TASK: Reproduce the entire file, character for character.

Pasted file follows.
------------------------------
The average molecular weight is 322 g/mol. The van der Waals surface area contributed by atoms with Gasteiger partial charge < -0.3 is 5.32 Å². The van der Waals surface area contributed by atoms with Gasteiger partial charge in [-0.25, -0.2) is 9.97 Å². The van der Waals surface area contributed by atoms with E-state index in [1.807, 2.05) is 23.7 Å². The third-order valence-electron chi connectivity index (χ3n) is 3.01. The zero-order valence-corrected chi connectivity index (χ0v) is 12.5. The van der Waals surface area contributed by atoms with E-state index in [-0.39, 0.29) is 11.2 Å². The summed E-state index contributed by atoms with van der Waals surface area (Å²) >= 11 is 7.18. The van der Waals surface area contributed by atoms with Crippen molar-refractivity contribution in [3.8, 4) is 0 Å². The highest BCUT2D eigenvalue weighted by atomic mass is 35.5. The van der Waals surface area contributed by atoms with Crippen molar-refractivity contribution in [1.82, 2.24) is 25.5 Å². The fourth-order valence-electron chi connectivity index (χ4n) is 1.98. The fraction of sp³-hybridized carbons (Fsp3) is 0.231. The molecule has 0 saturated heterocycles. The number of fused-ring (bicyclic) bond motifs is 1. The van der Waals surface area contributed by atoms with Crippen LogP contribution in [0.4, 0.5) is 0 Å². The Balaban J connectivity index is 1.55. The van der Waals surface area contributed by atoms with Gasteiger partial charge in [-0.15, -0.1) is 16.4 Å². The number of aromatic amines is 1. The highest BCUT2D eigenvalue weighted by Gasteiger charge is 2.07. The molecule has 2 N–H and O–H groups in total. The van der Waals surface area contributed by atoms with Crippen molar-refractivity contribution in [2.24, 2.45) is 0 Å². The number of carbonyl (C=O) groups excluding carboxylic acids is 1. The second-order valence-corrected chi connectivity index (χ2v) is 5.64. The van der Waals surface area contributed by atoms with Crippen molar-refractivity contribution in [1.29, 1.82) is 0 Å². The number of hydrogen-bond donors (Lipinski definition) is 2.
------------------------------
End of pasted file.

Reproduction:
The average molecular weight is 322 g/mol. The van der Waals surface area contributed by atoms with Gasteiger partial charge < -0.3 is 5.32 Å². The van der Waals surface area contributed by atoms with Gasteiger partial charge in [-0.25, -0.2) is 9.97 Å². The van der Waals surface area contributed by atoms with E-state index in [1.807, 2.05) is 23.7 Å². The third-order valence-electron chi connectivity index (χ3n) is 3.01. The zero-order valence-corrected chi connectivity index (χ0v) is 12.5. The van der Waals surface area contributed by atoms with E-state index in [-0.39, 0.29) is 11.2 Å². The summed E-state index contributed by atoms with van der Waals surface area (Å²) >= 11 is 7.18. The van der Waals surface area contributed by atoms with Crippen molar-refractivity contribution in [3.8, 4) is 0 Å². The highest BCUT2D eigenvalue weighted by atomic mass is 35.5. The van der Waals surface area contributed by atoms with Crippen molar-refractivity contribution in [1.82, 2.24) is 25.5 Å². The fourth-order valence-electron chi connectivity index (χ4n) is 1.98. The fraction of sp³-hybridized carbons (Fsp3) is 0.231. The molecule has 0 saturated heterocycles. The number of fused-ring (bicyclic) bond motifs is 1. The van der Waals surface area contributed by atoms with Crippen LogP contribution in [0.4, 0.5) is 0 Å². The Balaban J connectivity index is 1.55. The van der Waals surface area contributed by atoms with Gasteiger partial charge in [-0.15, -0.1) is 16.4 Å². The number of aromatic amines is 1. The highest BCUT2D eigenvalue weighted by Gasteiger charge is 2.07. The molecule has 2 N–H and O–H groups in total. The van der Waals surface area contributed by atoms with Crippen molar-refractivity contribution in [2.24, 2.45) is 0 Å². The number of carbonyl (C=O) groups excluding carboxylic acids is 1. The second-order valence-corrected chi connectivity index (χ2v) is 5.64. The van der Waals surface area contributed by atoms with Crippen molar-refractivity contribution in [1.29, 1.82) is 0 Å². The number of hydrogen-bond donors (Lipinski definition) is 2.